According to Werner(1) Gilman Joslin worked for Josiah Loring and in 1839 took over his globe making operation it is that year ( 1839) that Joslin issued his first globe.  That globe would be revised periodically until 1846 when Joslin issues his second newly engraved globe.  It is that which we are faced with here a splendid Joslin 1846 globe 170 years of history in your hand.  Quite literally in your hand because this is a 6 inch globe and stands a mere 9.5 inches tall.  I will throw out an assumption here, the Texas republic ceased to exist on on December 29, 1845 (2) when Texas was annexed into the United States. This event I'm sure prompted the issue of a new globe for the following year. Notice the US boarder includes newly admitted Texas, but still does not include the southwest states we know today those states continued in 1846 to be part of Mexico.  Alaska on this globe is a long way from being part of the USA here it is Russian America.
     Africa is detailed around it's edges and the vast center of the continent is labeled simply "unexplored".  The fact that this globe has a date stamped right in the cartouche is noteworthy because later on this became a rare thing because dating a globe makes it in a way instantly obsolete.  this practise was nearly unheard of towards the turn of the twentieth century.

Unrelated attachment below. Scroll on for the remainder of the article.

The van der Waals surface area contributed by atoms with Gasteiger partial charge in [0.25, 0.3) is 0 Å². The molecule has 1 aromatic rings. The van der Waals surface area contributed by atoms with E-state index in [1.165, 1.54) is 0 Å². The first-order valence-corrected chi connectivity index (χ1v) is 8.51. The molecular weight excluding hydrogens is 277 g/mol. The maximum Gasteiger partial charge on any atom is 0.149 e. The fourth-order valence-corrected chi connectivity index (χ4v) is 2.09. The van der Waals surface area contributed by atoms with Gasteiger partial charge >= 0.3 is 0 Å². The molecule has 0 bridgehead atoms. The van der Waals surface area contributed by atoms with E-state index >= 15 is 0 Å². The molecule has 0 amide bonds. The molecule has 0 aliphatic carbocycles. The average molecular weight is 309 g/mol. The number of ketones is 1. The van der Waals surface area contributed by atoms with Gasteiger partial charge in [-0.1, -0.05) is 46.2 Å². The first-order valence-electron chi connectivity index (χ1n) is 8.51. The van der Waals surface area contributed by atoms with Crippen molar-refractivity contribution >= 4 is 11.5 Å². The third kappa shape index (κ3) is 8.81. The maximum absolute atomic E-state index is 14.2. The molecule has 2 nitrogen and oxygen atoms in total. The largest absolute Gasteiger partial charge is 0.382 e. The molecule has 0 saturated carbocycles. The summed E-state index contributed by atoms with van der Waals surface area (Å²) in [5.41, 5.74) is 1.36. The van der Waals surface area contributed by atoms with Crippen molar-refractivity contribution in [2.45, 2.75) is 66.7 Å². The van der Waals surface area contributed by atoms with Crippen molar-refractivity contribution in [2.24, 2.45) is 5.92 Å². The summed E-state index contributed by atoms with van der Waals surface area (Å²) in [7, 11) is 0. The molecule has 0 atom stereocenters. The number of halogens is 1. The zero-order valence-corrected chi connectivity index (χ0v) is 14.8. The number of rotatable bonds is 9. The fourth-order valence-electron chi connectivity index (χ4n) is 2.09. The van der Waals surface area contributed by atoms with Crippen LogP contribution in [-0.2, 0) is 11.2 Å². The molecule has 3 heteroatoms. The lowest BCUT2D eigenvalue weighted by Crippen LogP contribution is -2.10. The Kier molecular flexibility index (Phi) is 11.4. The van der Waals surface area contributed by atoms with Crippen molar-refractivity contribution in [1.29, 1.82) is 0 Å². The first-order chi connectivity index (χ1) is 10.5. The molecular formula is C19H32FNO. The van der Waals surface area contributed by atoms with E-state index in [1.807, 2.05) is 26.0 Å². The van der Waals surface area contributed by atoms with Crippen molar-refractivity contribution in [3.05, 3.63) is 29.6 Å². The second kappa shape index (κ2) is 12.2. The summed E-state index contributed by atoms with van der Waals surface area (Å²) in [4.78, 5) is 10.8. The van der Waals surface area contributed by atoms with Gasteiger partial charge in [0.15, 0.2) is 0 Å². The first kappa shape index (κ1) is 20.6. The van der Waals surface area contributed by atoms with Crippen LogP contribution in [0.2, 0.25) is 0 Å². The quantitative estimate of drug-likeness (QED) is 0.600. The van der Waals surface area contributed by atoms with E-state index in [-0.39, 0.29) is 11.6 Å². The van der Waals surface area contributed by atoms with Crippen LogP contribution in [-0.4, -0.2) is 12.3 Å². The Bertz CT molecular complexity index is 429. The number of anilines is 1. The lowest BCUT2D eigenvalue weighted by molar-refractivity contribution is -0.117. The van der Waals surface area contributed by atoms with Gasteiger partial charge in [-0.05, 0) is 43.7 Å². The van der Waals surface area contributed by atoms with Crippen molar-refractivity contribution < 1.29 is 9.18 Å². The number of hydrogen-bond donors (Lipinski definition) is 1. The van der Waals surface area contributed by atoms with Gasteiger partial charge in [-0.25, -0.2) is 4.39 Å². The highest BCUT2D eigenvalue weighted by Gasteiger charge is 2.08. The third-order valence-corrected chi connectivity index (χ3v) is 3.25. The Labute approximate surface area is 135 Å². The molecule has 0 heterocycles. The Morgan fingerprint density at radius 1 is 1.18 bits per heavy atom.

A young globe maker in a very young nation made this globe in Boston, and it was retailed for $5.00 a substantial sum at that time.  The United States in 1846 was a completely different place apart from city centers near major waterways the vast majority of the country was very sparsely populated.
     As an artifact this example of Joslin's handiwork remains in excellent original condition, with many fewer issues than most globes to have survived this long. Another beautiful combination of wood, metal, and paper, scientific, historic and artistic,  at least in my opinion.
     This globe was I'm sure primarily used as a student or classroom globe due to it's size. It is quite detailed and was hand colored by one of 5 Joslin employees.  This globe in my mind tells a story of a young nation and it's belief in manifest destiny.

source list:
(1) Werner Deborah, Rittenhouse Journal, 1985

(2) Wikipedia,  where else.......